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Myles Miller – Five Millennia of Living on the Landscapes of the Jornada Mogollon Region of Southern New Mexico and West Texas

July 19 @ 7:00 pm - 8:30 pm MST (Arizona)

Four decades of archaeological research in the Jornada Mogollon region of southern New Mexico and far west Texas has revealed a rich record of past lifeways. Due to its marginal location and misperception that the archaeology of the region consists mainly of non-architectural hunter-gatherer sites, the prehistory of the region is often viewed as peripheral to developments in better-known and more archeologically visible culture areas of the US Southwest and Mexican Northwest (SW/NW).  Recent research has negated such outdated views, and the Jornada region can now be considered an important part of the greater SW/NW.  Archeological sites ranging in age from the Archaic to Historic period are well-represented, and among these periods are site types including shrine caves, pithouse villages, pueblos, and Spanish missions.  Evidence of ritual behavior and past beliefs has been identified through symbols and motifs inscribed or painted on rock art panels, in ritual features in pueblo rooms, in the construction of shrines, and even large agave baking pits.  Studies of Archaic and Jornada-style rock art have provided insights into complex and sophisticated beliefs and how past inhabitants engaged with sacred landscapes and landscape features.  For much of the prehistoric sequence of the past 5,000 years, we can now link broad patterns of prehistoric settlement adaptations and social change to the iconography inscribed and painted on rock faces, ceramics, and other items.  Recent discoveries in southeastern New Mexico at the eastern margins of the Jornada region will also be presented.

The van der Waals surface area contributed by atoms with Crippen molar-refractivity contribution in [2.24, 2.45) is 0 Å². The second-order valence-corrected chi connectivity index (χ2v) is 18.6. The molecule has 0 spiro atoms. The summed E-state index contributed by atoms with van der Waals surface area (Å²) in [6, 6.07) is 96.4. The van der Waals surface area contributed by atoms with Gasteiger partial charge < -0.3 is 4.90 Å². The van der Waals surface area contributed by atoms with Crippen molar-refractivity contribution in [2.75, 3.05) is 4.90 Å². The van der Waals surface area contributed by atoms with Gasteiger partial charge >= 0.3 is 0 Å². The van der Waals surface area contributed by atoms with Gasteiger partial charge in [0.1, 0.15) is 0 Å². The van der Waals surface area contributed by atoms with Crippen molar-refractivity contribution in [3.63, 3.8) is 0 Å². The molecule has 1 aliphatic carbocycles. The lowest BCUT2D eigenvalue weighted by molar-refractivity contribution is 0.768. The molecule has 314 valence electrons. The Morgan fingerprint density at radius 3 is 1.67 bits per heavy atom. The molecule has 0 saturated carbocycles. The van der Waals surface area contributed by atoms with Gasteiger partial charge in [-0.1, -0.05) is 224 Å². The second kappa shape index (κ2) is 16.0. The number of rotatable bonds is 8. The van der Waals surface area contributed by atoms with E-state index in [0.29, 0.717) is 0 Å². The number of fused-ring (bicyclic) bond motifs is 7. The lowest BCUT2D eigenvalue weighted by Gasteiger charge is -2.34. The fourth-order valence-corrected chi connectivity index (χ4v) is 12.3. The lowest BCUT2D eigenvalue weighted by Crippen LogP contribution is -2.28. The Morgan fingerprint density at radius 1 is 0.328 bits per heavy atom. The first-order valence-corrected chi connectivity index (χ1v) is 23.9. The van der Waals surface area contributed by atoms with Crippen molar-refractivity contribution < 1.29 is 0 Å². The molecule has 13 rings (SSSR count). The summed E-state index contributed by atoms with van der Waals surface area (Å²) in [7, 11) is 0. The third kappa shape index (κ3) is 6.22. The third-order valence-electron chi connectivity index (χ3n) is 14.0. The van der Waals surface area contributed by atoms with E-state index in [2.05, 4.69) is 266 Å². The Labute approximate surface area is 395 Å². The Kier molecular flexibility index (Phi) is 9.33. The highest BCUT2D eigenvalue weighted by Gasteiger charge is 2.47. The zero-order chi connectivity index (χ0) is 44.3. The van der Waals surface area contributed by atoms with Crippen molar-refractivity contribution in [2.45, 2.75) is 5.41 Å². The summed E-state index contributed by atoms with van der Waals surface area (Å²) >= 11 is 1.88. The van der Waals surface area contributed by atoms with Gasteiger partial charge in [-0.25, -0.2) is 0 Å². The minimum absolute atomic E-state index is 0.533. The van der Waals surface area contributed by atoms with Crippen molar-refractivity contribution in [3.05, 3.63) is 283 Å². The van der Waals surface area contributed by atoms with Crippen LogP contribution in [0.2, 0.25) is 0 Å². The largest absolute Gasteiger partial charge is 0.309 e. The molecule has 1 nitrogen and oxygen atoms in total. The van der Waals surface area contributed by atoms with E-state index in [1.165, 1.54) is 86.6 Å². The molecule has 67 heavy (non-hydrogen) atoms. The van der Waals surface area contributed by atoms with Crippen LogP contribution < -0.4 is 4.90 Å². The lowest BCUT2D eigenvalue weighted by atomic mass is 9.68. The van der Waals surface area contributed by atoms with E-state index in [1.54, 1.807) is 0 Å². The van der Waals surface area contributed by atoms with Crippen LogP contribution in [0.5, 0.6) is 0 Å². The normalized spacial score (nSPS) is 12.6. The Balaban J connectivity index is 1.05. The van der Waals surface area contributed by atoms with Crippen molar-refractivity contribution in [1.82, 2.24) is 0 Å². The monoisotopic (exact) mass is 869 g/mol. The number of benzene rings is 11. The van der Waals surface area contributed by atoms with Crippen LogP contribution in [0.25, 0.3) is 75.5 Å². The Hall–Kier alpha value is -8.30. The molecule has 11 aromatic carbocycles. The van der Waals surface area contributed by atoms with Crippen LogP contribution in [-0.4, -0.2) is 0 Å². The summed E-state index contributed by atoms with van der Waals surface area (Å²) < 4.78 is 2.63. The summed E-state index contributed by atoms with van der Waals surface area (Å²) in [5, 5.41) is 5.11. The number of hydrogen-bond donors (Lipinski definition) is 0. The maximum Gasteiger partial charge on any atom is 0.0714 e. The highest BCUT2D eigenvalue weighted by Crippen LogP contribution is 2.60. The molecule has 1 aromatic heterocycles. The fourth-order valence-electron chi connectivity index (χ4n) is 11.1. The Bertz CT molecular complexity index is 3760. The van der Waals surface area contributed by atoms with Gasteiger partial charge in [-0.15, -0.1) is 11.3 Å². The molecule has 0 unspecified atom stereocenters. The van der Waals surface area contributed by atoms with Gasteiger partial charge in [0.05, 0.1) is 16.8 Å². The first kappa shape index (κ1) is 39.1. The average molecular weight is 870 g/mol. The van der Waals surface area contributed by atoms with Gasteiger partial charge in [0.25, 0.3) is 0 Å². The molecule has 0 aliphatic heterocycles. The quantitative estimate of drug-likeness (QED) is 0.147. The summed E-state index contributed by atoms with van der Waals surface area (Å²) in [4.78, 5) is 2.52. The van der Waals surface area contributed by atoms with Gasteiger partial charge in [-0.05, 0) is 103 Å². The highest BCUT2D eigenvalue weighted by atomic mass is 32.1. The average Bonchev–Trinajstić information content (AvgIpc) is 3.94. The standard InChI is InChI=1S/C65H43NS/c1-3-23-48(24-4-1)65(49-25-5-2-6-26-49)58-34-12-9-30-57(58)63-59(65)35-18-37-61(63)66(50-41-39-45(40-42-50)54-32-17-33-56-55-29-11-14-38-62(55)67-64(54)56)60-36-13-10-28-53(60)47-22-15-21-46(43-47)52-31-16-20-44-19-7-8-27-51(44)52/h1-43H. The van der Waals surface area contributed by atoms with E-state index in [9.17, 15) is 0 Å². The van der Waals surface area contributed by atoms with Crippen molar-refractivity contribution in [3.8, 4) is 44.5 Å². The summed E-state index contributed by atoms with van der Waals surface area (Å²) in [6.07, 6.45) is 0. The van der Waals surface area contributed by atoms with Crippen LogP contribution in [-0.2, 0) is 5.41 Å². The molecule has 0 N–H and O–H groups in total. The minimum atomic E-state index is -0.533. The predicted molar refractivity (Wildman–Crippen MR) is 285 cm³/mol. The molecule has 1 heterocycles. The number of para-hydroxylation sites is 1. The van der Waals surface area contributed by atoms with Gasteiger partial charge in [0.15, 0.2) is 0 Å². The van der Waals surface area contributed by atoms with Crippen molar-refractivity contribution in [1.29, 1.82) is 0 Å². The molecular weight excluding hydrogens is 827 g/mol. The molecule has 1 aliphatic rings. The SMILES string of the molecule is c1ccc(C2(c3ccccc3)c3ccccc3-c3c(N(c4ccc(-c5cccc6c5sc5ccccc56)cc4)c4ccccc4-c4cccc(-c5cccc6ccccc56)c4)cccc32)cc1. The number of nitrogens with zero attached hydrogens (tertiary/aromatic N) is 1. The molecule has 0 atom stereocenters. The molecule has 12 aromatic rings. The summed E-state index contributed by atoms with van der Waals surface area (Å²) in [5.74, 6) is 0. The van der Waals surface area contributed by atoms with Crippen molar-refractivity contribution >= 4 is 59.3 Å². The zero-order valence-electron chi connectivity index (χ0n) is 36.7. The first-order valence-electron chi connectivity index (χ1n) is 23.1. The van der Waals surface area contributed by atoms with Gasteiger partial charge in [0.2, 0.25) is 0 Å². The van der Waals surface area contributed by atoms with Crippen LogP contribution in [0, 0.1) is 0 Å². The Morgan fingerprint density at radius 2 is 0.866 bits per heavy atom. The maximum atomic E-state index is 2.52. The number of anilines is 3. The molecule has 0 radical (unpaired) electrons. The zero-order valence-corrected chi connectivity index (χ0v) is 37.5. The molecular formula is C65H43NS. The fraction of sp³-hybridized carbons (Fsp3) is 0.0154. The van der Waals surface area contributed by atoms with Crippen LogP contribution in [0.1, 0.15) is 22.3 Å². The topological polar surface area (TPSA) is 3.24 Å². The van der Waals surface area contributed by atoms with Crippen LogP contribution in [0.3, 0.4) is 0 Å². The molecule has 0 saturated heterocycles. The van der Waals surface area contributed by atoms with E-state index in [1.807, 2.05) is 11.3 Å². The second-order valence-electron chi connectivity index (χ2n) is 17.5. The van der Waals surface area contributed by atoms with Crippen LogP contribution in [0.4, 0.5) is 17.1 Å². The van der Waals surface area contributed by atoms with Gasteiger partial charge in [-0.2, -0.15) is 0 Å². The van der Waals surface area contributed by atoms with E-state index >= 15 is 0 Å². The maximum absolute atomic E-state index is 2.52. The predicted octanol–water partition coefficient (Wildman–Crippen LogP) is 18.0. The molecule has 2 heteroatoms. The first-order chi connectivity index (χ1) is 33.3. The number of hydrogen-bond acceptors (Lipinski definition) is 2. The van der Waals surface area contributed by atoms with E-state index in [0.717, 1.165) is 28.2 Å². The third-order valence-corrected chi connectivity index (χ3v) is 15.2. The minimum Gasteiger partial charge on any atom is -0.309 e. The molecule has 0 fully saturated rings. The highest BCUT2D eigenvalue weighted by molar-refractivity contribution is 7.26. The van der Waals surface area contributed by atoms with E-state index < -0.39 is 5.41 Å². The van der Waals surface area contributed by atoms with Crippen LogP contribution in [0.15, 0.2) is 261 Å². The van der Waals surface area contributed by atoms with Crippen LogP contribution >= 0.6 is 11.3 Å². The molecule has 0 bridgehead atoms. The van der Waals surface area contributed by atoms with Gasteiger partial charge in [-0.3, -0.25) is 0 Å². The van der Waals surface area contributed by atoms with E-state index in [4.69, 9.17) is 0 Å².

July 19
7:00 pm - 8:30 pm MST
Event Category:


Paul Minnis